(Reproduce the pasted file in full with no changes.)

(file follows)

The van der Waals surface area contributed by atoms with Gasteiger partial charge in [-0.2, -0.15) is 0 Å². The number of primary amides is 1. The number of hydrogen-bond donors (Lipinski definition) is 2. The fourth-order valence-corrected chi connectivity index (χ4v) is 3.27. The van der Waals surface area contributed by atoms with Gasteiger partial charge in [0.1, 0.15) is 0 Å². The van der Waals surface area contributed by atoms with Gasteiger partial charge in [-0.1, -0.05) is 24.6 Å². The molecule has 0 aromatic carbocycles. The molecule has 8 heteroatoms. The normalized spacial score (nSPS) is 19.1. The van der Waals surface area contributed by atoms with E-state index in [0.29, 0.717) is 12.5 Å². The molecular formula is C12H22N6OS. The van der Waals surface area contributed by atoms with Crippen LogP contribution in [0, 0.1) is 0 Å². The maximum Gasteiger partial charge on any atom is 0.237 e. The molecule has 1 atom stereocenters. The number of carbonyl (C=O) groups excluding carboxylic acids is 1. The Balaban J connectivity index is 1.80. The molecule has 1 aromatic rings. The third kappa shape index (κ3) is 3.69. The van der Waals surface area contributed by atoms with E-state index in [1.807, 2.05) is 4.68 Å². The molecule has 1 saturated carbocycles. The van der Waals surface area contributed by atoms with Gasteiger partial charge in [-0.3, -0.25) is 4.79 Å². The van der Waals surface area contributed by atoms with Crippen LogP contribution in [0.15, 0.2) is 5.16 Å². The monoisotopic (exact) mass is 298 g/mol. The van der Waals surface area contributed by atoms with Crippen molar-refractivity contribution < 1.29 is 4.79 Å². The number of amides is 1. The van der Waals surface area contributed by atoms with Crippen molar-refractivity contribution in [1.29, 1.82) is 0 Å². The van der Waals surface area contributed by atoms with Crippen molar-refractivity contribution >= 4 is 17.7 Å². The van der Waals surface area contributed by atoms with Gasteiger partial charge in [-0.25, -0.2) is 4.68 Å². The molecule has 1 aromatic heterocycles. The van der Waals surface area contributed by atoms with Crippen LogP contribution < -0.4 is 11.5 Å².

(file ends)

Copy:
The van der Waals surface area contributed by atoms with Gasteiger partial charge in [-0.2, -0.15) is 0 Å². The number of primary amides is 1. The number of hydrogen-bond donors (Lipinski definition) is 2. The fourth-order valence-corrected chi connectivity index (χ4v) is 3.27. The van der Waals surface area contributed by atoms with Gasteiger partial charge in [0.1, 0.15) is 0 Å². The van der Waals surface area contributed by atoms with Gasteiger partial charge in [-0.1, -0.05) is 24.6 Å². The molecule has 0 aromatic carbocycles. The molecule has 8 heteroatoms. The normalized spacial score (nSPS) is 19.1. The van der Waals surface area contributed by atoms with E-state index in [0.29, 0.717) is 12.5 Å². The molecular formula is C12H22N6OS. The van der Waals surface area contributed by atoms with Crippen LogP contribution in [0, 0.1) is 0 Å². The maximum Gasteiger partial charge on any atom is 0.237 e. The molecule has 1 atom stereocenters. The number of carbonyl (C=O) groups excluding carboxylic acids is 1. The Balaban J connectivity index is 1.80. The molecule has 1 aromatic rings. The third kappa shape index (κ3) is 3.69. The van der Waals surface area contributed by atoms with E-state index in [1.807, 2.05) is 4.68 Å². The molecule has 1 saturated carbocycles. The van der Waals surface area contributed by atoms with Gasteiger partial charge in [-0.3, -0.25) is 4.79 Å². The van der Waals surface area contributed by atoms with Crippen LogP contribution in [0.15, 0.2) is 5.16 Å². The monoisotopic (exact) mass is 298 g/mol. The van der Waals surface area contributed by atoms with Crippen molar-refractivity contribution < 1.29 is 4.79 Å². The number of amides is 1. The van der Waals surface area contributed by atoms with Crippen molar-refractivity contribution in [1.29, 1.82) is 0 Å². The van der Waals surface area contributed by atoms with Crippen molar-refractivity contribution >= 4 is 17.7 Å². The van der Waals surface area contributed by atoms with Gasteiger partial charge in [-0.25, -0.2) is 4.68 Å². The molecule has 1 aromatic heterocycles. The van der Waals surface area contributed by atoms with Crippen LogP contribution < -0.4 is 11.5 Å².